Monday, 11 February 2008

The stars of Jerez and Huelva

Spain boasts an interesting variety of premium quality vinegars. Amongst them, two enjoy the protection of a Denomination of Origin (D.O.), a seal granted by the European Union. These are Vinagre de Jerez and Vinagre del Condado de Huelva. These official stamps guarantee the quality, uniqueness, origin and specific production method used to obtain these excellent vinegars.

Hence, Jerez, an important wine producing area, these days prides itself on having some excellent vinegars that have already achieved a similar status and name to the region’s renowned Sherry wines. It is the fact that they are aged in oak or chestnut casks -generally using the “criaderas y soleras” method- that probably has a major influence in differentiating these vinegars from the rest. The main varieties of grapes used to make “Vinagre de Jerez” are Palomino, Listán and Pedro Ximénez, and the area of production that is actually protected includes the following towns: Jerez de la Frontera, San Lucar de Barrameda, Puerto de Santa María, Trebujena, Chiclana de la Frontera, Chipiona, Puerto Real, Rota –all in Cádiz- and Lebrija –in Sevilla-. Nevertheless, the ageing process can only take place in the first three towns, if the final product is to fall into the Denomination of Origin mark.

Moreover, this procedure should take place in chestnut and oak casks of capacity no bigger than 1.000 litres. As mentioned earlier, the most traditional ageing method in Jerez is this of “criaderas and soleras” which consists in extracting some vinegar from the “viejas soleras” or old casks placed underneath and subsequently filling them with vinegar removed from the “criaderas” or casks laid in the rows above the “soleras”. The method of “añadas” or vintages, where the vinegar is left to age in the same cask, is also accepted by the Regulatory Body. Finally, depending on the period of time left to mature, there are two categories: “Vinagre de Jerez” for vinegars that have an ageing period of about 6 months and “Vinagre de Jerez Reserva”, applied when the vinegar has been aged for at least 2 years. The ageing procedure guarantees a final product that, due to its range of aromas and elegant flavours, confers a personal taste to any dish.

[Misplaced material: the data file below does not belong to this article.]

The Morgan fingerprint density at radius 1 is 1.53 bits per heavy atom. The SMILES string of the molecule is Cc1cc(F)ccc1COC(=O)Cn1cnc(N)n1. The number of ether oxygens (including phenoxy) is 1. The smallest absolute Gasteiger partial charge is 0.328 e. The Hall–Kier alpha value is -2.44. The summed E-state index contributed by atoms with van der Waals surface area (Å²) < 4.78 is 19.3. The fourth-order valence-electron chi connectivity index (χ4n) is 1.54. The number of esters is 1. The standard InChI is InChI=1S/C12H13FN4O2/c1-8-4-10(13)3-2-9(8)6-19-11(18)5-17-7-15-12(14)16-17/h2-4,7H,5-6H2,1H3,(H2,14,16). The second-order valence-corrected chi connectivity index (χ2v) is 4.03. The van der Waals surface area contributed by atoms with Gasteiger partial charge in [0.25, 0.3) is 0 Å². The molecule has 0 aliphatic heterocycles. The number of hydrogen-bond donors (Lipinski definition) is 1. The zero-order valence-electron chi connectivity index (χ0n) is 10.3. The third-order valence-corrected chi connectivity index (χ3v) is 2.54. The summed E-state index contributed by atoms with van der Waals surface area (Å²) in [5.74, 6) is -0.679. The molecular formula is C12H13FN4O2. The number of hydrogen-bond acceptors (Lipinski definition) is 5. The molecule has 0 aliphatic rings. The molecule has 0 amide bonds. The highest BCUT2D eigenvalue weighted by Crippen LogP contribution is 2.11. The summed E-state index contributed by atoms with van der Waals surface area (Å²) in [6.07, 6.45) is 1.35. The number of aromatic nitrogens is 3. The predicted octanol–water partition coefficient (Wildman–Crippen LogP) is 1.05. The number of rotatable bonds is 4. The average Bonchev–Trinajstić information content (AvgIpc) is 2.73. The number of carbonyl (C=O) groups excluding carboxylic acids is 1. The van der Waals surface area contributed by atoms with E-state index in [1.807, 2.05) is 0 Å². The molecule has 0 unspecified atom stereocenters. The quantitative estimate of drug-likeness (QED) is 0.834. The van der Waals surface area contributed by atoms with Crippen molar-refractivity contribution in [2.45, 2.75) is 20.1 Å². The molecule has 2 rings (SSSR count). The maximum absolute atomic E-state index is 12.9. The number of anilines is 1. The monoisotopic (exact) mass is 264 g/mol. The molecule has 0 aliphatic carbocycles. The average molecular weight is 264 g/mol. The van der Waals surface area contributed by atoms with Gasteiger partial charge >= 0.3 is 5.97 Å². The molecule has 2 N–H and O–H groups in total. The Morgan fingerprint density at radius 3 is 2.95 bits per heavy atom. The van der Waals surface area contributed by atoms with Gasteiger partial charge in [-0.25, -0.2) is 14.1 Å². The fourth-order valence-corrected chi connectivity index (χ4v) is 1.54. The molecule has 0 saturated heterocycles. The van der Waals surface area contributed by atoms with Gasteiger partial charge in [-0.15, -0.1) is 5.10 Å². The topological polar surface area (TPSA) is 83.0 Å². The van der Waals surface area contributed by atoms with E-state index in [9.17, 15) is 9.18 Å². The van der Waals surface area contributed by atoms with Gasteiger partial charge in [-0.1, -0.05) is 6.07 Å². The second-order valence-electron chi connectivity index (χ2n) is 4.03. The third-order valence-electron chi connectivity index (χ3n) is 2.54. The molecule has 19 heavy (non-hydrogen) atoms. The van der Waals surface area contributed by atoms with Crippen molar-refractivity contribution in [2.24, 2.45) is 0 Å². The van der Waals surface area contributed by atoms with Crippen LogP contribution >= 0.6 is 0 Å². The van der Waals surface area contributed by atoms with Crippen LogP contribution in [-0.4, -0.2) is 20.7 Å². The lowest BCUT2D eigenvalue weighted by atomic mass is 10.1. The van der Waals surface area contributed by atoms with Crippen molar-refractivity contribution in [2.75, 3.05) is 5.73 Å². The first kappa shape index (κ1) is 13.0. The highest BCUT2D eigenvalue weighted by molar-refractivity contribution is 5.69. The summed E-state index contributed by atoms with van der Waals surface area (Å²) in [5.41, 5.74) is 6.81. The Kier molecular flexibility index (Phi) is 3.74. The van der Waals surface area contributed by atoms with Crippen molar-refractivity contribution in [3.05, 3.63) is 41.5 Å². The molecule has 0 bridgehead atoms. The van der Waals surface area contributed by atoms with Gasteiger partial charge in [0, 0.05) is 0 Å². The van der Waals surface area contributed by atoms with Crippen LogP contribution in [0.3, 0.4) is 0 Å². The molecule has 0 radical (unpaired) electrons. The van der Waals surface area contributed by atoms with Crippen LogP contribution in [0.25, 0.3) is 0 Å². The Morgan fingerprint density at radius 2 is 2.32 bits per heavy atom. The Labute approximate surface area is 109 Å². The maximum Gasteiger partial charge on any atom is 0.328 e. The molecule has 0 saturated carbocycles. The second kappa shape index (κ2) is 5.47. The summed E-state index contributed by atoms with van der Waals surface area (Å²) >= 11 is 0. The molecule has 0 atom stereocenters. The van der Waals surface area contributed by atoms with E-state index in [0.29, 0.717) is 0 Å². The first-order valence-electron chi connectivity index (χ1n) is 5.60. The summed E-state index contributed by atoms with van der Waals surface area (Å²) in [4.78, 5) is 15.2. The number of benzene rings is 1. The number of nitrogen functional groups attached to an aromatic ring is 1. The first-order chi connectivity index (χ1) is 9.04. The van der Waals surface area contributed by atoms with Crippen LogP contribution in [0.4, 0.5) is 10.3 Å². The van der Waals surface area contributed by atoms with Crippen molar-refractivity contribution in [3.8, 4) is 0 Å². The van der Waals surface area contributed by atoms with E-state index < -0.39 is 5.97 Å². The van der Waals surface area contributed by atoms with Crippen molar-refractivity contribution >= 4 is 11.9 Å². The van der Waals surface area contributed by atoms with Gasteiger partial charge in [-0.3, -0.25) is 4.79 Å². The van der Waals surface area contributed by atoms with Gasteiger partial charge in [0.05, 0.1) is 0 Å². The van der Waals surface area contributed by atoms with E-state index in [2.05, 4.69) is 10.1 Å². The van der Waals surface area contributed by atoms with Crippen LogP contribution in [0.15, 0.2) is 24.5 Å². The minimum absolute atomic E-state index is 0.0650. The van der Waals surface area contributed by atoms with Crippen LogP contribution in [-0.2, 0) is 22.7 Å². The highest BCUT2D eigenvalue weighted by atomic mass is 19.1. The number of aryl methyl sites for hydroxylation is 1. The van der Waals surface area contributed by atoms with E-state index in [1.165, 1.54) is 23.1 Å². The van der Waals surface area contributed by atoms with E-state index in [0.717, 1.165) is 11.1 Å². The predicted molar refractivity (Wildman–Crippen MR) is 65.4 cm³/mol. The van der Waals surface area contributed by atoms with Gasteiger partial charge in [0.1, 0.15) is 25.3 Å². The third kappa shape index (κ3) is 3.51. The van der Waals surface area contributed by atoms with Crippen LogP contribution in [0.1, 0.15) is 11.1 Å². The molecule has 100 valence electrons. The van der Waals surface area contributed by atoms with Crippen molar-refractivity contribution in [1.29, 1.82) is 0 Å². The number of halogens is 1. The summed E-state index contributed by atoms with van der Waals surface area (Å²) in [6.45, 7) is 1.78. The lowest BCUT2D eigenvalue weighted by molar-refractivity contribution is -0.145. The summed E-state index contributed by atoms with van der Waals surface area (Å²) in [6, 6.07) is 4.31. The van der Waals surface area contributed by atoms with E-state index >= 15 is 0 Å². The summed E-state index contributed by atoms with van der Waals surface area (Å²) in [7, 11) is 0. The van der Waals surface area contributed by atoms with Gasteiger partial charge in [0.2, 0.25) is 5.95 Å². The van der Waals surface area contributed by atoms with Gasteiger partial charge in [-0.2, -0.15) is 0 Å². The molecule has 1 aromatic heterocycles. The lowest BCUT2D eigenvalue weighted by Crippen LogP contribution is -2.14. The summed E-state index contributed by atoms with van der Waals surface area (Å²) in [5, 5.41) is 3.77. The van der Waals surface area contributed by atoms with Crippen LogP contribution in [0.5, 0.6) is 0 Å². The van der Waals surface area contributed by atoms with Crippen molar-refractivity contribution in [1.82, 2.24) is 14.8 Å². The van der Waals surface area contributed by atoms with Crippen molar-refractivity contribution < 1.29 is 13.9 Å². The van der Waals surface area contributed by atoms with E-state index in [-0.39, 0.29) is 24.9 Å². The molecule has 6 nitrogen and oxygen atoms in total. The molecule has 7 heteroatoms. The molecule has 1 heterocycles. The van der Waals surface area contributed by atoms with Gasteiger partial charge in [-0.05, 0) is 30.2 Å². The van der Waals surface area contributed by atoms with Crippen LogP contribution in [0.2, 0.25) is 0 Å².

On the other hand, vinegars protected by the Condado de Huelva D.O., distinguish amongst two big groups: Condado de Huelva vinegars prepared with wines from the Protected Denomination of Origin and Condado de Huelva Aged vinegars. Amongst this last category there are three groups: “Solera” vinegars are those that have been left to age for more than six months and less than a year; “Reserva” vinegars have been enriched with “Condado Viejo” wine and left to age for more than a year, and “Añada” vinegars have also been enriched with “Condado Viejo” but left to age for a period of 3 years.

For a fine selection of Spanish vinegars please visit our Spanish food online store.


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